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Property-driven design for swarm robotics

The idea behind property-driven design is that a swarm robotics system can be formally described through a series of properties. These properties are the distinguishing features of the system the developer wants to implement. They can be task-related, such as the probability that the system eventually completes a task X, or they can express more generic properties, such as the energy consumption or the efficiency of the swarm. The first phase of property-driven design consists in formally specifying the requirements of the system by stating its desired properties. The clearer and more complete these properties are in this phase, the more the developed system will conform to the requirements. In the second phase, a model of the system is created. In an iterative process, the developer expands and improves the model, and checks whether the properties are verified. The outcome of this process is a model of the system that satisfies the stated properties. The model must be complete enough to capture all the important characteristics of the system, avoiding unnecessary complications. Eventually, through this process, a model that satisfies all the required properties is obtained.
  • Property-driven design for swarm robotics Brambilla M., Pinciroli C., Birattari M., Dorigo M. - In Proceedings of the 11th International Conference on Autonomous Agents and Multiagent Systems , Pages 139-146 , Volume 1, 2012

Automatic generation of robotics controllers

Currently, a fundamental open problem in the design of swarm robotics systems is bridging the gap between the desired collective properties of the swarm and the implementation of the individual behavior of each robot. To fill this gap, two approaches have been proposed in the literature: the behavior-based approach and the evolutionary approach. In the behavior-based approach, the designer manually defines the behavior of the individual robots on the basis of the swarm level specifications. As a consequence, designing a system with the behavior-based approach is mostly a trial and error process and the quality of the result strongly depends on the experience and intuition of the designer. In the evolutionary approach, on the other hand, the individual controllers are obtained through an automatic optimization process inspired by natural evolution. The quality of the result does not depend on the intuition of the designer but on his ability to define the objective function that is to be maximized by the optimization process. Unfortunately, the controllers obtained are black boxes that can hardly be analyzed, verified and maintained. In our research we try to combine the advantages of the behavior-based approach with those of the evolutionary robotics approach by developing methods for the automatic design of controllers that yield modifiable and modular controllers.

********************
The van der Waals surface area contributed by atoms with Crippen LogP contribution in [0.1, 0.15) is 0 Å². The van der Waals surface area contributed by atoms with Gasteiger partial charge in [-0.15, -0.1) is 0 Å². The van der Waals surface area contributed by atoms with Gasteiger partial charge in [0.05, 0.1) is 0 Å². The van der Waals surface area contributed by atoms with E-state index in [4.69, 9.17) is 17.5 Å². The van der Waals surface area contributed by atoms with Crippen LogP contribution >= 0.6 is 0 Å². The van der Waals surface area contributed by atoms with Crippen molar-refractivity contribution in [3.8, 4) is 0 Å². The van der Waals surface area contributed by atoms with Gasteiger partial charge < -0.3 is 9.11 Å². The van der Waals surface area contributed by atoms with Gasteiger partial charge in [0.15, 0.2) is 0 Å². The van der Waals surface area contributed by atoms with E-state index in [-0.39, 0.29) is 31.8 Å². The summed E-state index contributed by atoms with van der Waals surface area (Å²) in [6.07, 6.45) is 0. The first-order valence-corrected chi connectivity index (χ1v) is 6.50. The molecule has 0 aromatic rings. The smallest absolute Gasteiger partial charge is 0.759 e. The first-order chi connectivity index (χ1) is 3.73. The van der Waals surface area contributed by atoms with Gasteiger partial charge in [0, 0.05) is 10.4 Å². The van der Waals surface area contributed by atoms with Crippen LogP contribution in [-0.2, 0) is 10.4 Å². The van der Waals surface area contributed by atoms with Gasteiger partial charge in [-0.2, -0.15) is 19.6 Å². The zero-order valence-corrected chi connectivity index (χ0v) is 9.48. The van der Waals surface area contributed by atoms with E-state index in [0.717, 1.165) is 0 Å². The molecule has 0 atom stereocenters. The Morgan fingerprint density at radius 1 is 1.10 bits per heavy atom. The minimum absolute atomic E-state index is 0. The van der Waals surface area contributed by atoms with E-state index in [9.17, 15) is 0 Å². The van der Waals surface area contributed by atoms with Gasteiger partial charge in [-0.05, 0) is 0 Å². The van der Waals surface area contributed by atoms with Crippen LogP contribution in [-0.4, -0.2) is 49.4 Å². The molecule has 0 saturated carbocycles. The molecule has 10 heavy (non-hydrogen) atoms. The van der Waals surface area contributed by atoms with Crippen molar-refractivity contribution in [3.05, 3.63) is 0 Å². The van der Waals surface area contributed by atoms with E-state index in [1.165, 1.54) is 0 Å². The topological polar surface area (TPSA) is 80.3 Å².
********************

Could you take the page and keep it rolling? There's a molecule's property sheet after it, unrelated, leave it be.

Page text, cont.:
Design of swarm robotics systems for tasks allocation in presence of soft-deadlines

We consider the problem of distributed task allocation in swarm robotics systems when the tasks are associated to (soft) time constraints. Basic estimators for the probability of completing a single task before its deadline are derived by using elementary considerations in case of robots assigning themselves to tasks independently. In more general scenarios, closed-form estimators are difficult to derive. In these cases, we consider robotics controllers that mimic specific stochastic processes for which analytical or numerical techniques can be used to characterize time-related properties. The development of robotics swarms with associated performance guarantees is thus divided in two phases. In the first phase a relatively simple stochastic process capturing the desired dynamics is identified and studied. In a second time, the efforts are directed towards the construction of robotics controllers whose macroscopic behavior is as close as possible to the desired stochastic process. The robustness of the solution with respect to variations in the parameters is studied in order to understand the impact that random failures may have on the system.